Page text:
UNIDENTIFIED FEMALE: In the meantime, keeping the birds in centers like this one where enclosures are designed to mimic their natural habitat but protected from mosquitoes. And where human interaction is strictly limited to discourage imprinting, a process where animals lose their natural behavior, these may very well be an entire species' last chance at survival.

BAILEY: So KBCC, along with San Diego Zoo Wildlife Alliance has been working really hard especially this last spring in saving the remaining Akikiki in the wild.

Our next step for this population is continuing to grow the population so that they have strong genetic diversity and a strong population to go back to their native habitat.


COREN: What an amazing job they're doing.

Well, let us know what you are doing to answer the call with the #calltoearth.

Stay with CNN. We'll be right back.


COREN: The U.S. Justice Department is investigating what it calls a sophisticated high-end network of brothels whose clients included high-powered people from just about every corner of the U.S.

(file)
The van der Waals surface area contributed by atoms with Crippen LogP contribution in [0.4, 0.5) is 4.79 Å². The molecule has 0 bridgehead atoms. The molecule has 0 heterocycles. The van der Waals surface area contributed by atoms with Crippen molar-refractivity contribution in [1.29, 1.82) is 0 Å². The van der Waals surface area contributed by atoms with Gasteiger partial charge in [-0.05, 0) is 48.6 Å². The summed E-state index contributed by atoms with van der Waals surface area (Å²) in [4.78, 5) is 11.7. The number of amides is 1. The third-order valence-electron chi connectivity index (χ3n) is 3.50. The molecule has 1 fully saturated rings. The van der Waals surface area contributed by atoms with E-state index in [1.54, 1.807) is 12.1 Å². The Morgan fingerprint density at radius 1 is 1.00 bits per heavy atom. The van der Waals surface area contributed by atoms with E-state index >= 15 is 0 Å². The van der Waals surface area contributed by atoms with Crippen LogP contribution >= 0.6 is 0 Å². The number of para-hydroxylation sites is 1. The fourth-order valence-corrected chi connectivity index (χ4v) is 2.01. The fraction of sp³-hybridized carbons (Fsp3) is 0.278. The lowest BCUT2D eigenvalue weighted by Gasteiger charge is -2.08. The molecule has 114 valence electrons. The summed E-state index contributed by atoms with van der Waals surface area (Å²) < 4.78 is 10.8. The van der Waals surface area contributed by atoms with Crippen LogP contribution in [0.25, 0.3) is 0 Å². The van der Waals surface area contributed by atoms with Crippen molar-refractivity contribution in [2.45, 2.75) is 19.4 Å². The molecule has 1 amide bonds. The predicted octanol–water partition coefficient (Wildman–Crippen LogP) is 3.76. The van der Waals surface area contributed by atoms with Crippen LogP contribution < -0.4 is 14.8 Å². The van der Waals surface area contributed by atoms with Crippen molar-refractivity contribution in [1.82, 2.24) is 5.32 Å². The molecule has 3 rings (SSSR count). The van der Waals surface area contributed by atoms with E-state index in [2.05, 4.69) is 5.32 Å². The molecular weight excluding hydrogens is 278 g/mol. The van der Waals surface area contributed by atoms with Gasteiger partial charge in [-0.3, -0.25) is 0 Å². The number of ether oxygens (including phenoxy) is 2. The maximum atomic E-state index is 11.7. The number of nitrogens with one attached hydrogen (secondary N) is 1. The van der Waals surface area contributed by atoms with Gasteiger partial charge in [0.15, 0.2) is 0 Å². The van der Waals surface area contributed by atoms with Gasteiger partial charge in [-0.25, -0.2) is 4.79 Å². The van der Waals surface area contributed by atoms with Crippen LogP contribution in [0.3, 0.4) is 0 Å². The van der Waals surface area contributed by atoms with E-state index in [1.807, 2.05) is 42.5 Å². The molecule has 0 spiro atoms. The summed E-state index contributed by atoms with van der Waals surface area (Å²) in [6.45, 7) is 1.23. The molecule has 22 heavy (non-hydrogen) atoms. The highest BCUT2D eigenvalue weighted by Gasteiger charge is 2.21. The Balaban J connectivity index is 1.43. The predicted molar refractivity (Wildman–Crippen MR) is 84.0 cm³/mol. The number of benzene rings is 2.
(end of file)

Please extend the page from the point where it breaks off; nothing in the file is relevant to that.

Evan Perez has the details.



EVAN PEREZ, CNN SENIOR U.S. JUSTICE CORRESPONDENT: Prosecutors arrested three people who allegedly operated a high-end brothel network in Massachusetts and Virginia with a clientele that included elected government officials, military officers and government contractors with security clearances.

Prosecutors say that the three people arrested transported women from outside the United States and across the country and advertised them to pre-approved clients who chose women from Websites.

Now the brothels operated from luxury apartments in the Boston and Washington, D.C. suburbs. Acting U.S. attorney Joshua Levy didn't identify the estimated hundreds of clients. That's all part of an ongoing investigation that stretches from Boston to Washington to California.

JOSHUA LEVY, ACTING U.S. ATTORNEY: They are doctors, they are lawyers, they are accountants, they are elected officials, they are executives at high tech companies and pharmaceutical companies, they are military officers, government contractors, professors, scientists. Pick a profession, they are probably represented in this case.